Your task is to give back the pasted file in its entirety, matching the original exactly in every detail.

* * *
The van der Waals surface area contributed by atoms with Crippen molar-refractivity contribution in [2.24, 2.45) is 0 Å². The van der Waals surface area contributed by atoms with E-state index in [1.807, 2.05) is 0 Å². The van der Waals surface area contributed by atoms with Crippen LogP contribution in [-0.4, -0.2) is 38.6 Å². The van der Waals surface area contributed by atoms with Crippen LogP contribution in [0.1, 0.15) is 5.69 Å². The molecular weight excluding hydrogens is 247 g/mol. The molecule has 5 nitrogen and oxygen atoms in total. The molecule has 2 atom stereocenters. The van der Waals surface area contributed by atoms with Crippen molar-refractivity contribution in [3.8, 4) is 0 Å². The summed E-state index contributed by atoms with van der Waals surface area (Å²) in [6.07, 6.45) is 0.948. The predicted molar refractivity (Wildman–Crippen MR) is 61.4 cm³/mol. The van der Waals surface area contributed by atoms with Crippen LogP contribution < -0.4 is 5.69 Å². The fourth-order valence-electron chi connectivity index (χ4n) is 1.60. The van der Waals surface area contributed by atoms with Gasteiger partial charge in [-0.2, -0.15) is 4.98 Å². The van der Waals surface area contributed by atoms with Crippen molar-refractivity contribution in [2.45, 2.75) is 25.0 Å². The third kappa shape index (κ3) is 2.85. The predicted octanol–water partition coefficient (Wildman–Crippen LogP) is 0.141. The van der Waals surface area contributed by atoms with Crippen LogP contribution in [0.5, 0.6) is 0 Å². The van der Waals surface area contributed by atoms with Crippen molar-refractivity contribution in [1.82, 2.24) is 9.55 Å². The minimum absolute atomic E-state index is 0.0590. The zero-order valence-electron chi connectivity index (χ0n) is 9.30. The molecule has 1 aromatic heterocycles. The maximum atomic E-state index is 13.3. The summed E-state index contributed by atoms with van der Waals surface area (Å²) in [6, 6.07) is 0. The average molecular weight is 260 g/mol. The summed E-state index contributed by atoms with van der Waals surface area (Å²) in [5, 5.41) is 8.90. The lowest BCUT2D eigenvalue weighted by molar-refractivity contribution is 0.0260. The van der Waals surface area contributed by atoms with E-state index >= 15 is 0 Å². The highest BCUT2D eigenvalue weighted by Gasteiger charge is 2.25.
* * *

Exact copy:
The van der Waals surface area contributed by atoms with Crippen molar-refractivity contribution in [2.24, 2.45) is 0 Å². The van der Waals surface area contributed by atoms with E-state index in [1.807, 2.05) is 0 Å². The van der Waals surface area contributed by atoms with Crippen LogP contribution in [-0.4, -0.2) is 38.6 Å². The van der Waals surface area contributed by atoms with Crippen LogP contribution in [0.1, 0.15) is 5.69 Å². The molecular weight excluding hydrogens is 247 g/mol. The molecule has 5 nitrogen and oxygen atoms in total. The molecule has 2 atom stereocenters. The van der Waals surface area contributed by atoms with Crippen molar-refractivity contribution in [3.8, 4) is 0 Å². The summed E-state index contributed by atoms with van der Waals surface area (Å²) in [6.07, 6.45) is 0.948. The predicted molar refractivity (Wildman–Crippen MR) is 61.4 cm³/mol. The van der Waals surface area contributed by atoms with Crippen LogP contribution < -0.4 is 5.69 Å². The fourth-order valence-electron chi connectivity index (χ4n) is 1.60. The van der Waals surface area contributed by atoms with Gasteiger partial charge in [-0.2, -0.15) is 4.98 Å². The van der Waals surface area contributed by atoms with Crippen molar-refractivity contribution in [2.45, 2.75) is 25.0 Å². The third kappa shape index (κ3) is 2.85. The predicted octanol–water partition coefficient (Wildman–Crippen LogP) is 0.141. The van der Waals surface area contributed by atoms with Crippen LogP contribution in [0.5, 0.6) is 0 Å². The van der Waals surface area contributed by atoms with Crippen molar-refractivity contribution in [1.82, 2.24) is 9.55 Å². The minimum absolute atomic E-state index is 0.0590. The zero-order valence-electron chi connectivity index (χ0n) is 9.30. The molecule has 1 aromatic heterocycles. The maximum atomic E-state index is 13.3. The summed E-state index contributed by atoms with van der Waals surface area (Å²) in [6, 6.07) is 0. The average molecular weight is 260 g/mol. The summed E-state index contributed by atoms with van der Waals surface area (Å²) in [5, 5.41) is 8.90. The lowest BCUT2D eigenvalue weighted by molar-refractivity contribution is 0.0260. The van der Waals surface area contributed by atoms with E-state index >= 15 is 0 Å². The highest BCUT2D eigenvalue weighted by Gasteiger charge is 2.25.